We arrived at the Boha's banks by midmorning the next day and got to work. While Mohammad stripped down, tied the biggest jerry cans around Tony and prepared to swim him across, David and I started lashing together our flimsy raft. We spotted several crocodiles floating patiently between us and the opposite bank. Within minutes the boatmen were up in arms with shouting and threats, demanding that we dismantle the raft. We paused the building to meet a delegation of boatmen as a giant herd of bull cows swam across the river, fast filling our little beach with great moans and swinging horns.

It took another hour on the sweltering banks of the Boha to discuss the terms of our crossing -- just in time, as the shade had completely disappeared by noon. David proved a masterful negotiator. From the original demand of 600 birr, we finally shook hands on 100 birr and 10kg of pasta. Soon we'd loaded into the old iron boat and were halfway across the river. Not wanting to leave without a dip in the Boha, David took a leap off the back of the boat. Camped on the western shore, we treated several more guests with a helping of our last berbery pasta and took a dip along the muddy banks.

After a few more hours down the long, straight and dusty road beyond the river, we glimpsed our first power lines. Soon we'd reached Afambo City and its smattering of run-down shops, faded coca signs adorning mud walls and welcoming us back to civilization. On the evening of our arrival it was buzzing with life. Two kwasso matches were raging in a disused field. Hoping to join in as spectators, we soon became as much an attraction as the game. David made the most of it, challenging and beating the village's finest in arm wrestling, encircled by a cheering crowd. (I think they were cheering for the other guy.) Fueled by the prospect of injera that night and ice cold Mirindas the next in Asaita's Lavly Kaafe, morale ran high.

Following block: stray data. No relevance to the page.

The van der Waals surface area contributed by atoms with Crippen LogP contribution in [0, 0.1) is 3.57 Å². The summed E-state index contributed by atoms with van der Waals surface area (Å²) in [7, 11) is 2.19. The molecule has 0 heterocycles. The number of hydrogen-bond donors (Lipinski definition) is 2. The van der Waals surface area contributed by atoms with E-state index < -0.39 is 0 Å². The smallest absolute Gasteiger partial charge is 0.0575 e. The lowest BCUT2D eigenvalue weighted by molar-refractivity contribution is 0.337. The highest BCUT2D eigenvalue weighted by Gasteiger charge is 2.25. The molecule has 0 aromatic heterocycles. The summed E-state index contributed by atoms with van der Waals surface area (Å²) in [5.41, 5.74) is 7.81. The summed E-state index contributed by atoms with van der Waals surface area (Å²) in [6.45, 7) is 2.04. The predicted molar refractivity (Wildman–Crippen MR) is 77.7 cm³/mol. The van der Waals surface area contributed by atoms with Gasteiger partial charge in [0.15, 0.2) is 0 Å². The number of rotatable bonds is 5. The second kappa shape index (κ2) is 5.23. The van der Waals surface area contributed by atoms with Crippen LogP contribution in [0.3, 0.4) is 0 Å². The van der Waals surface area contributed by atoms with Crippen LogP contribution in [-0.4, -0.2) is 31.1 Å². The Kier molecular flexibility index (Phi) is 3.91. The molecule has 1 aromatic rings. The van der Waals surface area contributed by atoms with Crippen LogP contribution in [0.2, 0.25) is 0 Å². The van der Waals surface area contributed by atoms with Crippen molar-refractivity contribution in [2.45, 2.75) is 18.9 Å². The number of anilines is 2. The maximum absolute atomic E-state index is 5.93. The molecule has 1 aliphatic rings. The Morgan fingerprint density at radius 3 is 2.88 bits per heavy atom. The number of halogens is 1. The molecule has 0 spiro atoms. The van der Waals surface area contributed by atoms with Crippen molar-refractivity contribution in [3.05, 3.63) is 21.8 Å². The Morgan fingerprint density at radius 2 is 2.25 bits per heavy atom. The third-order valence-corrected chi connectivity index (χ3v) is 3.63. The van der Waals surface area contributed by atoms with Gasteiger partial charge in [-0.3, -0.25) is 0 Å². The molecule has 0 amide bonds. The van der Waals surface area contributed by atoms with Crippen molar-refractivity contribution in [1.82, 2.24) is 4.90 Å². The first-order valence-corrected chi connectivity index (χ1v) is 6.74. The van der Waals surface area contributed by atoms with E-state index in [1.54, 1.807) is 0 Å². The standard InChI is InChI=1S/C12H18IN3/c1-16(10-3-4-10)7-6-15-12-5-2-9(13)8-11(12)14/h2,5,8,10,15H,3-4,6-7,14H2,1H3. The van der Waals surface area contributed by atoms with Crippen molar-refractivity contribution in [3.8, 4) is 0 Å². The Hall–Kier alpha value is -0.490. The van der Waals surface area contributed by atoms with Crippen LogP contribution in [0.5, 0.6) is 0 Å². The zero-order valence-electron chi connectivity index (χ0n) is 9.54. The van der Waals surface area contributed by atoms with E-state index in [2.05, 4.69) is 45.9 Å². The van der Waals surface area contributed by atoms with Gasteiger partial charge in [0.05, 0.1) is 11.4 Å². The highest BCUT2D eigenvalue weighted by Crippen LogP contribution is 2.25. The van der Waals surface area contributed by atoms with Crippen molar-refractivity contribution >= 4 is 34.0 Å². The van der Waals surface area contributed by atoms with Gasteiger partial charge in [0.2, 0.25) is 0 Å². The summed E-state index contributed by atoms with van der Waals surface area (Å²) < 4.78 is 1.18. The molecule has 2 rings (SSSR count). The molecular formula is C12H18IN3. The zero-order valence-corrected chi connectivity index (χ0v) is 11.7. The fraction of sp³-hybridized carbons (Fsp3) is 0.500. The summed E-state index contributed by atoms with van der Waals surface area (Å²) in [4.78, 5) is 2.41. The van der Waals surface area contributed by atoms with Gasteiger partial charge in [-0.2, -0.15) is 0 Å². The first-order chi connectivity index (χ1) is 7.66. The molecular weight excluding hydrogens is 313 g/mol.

It would take a long dive shortly. Dodging puddles of filth on the walk down main street, we felt the stares of long-haired Afar tribesmen, dozens of ferengi-shouting kids and one naked infant leaning coolly against a barbed wire fence. The village was mostly made up of candle-lit wooden huts (electricity was a very occasional luxury in Afambo City), while a slew of silly-looking concrete buildings were scattered near our camp at the back end of town. One of them, I'd soon learn, was Afambo's jail.